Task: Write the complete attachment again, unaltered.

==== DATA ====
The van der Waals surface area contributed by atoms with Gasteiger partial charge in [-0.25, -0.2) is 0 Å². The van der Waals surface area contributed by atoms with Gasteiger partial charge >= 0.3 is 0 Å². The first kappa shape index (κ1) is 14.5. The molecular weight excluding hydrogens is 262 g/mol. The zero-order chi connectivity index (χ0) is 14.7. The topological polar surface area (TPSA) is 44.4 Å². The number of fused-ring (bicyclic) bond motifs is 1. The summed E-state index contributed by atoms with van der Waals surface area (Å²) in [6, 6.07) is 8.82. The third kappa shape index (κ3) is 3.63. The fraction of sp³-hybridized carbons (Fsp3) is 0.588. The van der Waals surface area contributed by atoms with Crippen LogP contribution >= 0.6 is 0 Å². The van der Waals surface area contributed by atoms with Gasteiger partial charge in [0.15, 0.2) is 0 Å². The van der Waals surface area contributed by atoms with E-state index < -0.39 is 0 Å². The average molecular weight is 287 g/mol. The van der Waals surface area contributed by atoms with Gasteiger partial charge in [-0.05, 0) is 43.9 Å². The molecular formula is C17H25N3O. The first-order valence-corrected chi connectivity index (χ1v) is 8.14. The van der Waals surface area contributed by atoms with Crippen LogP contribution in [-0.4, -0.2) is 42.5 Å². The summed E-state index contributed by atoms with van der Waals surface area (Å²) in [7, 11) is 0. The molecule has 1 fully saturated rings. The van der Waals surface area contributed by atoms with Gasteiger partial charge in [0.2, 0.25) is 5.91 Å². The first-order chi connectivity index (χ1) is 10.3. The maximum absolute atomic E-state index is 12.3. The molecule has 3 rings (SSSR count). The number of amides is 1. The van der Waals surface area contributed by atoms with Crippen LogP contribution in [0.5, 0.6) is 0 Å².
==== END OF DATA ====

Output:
The van der Waals surface area contributed by atoms with Gasteiger partial charge in [-0.25, -0.2) is 0 Å². The van der Waals surface area contributed by atoms with Gasteiger partial charge >= 0.3 is 0 Å². The first kappa shape index (κ1) is 14.5. The molecular weight excluding hydrogens is 262 g/mol. The zero-order chi connectivity index (χ0) is 14.7. The topological polar surface area (TPSA) is 44.4 Å². The number of fused-ring (bicyclic) bond motifs is 1. The summed E-state index contributed by atoms with van der Waals surface area (Å²) in [6, 6.07) is 8.82. The third kappa shape index (κ3) is 3.63. The fraction of sp³-hybridized carbons (Fsp3) is 0.588. The van der Waals surface area contributed by atoms with Crippen LogP contribution >= 0.6 is 0 Å². The van der Waals surface area contributed by atoms with Gasteiger partial charge in [0.15, 0.2) is 0 Å². The van der Waals surface area contributed by atoms with E-state index < -0.39 is 0 Å². The average molecular weight is 287 g/mol. The van der Waals surface area contributed by atoms with Gasteiger partial charge in [-0.05, 0) is 43.9 Å². The molecular formula is C17H25N3O. The first-order valence-corrected chi connectivity index (χ1v) is 8.14. The van der Waals surface area contributed by atoms with Crippen LogP contribution in [-0.4, -0.2) is 42.5 Å². The summed E-state index contributed by atoms with van der Waals surface area (Å²) in [7, 11) is 0. The molecule has 1 fully saturated rings. The van der Waals surface area contributed by atoms with Gasteiger partial charge in [0.2, 0.25) is 5.91 Å². The first-order chi connectivity index (χ1) is 10.3. The maximum absolute atomic E-state index is 12.3. The molecule has 3 rings (SSSR count). The number of amides is 1. The van der Waals surface area contributed by atoms with Crippen LogP contribution in [0.5, 0.6) is 0 Å².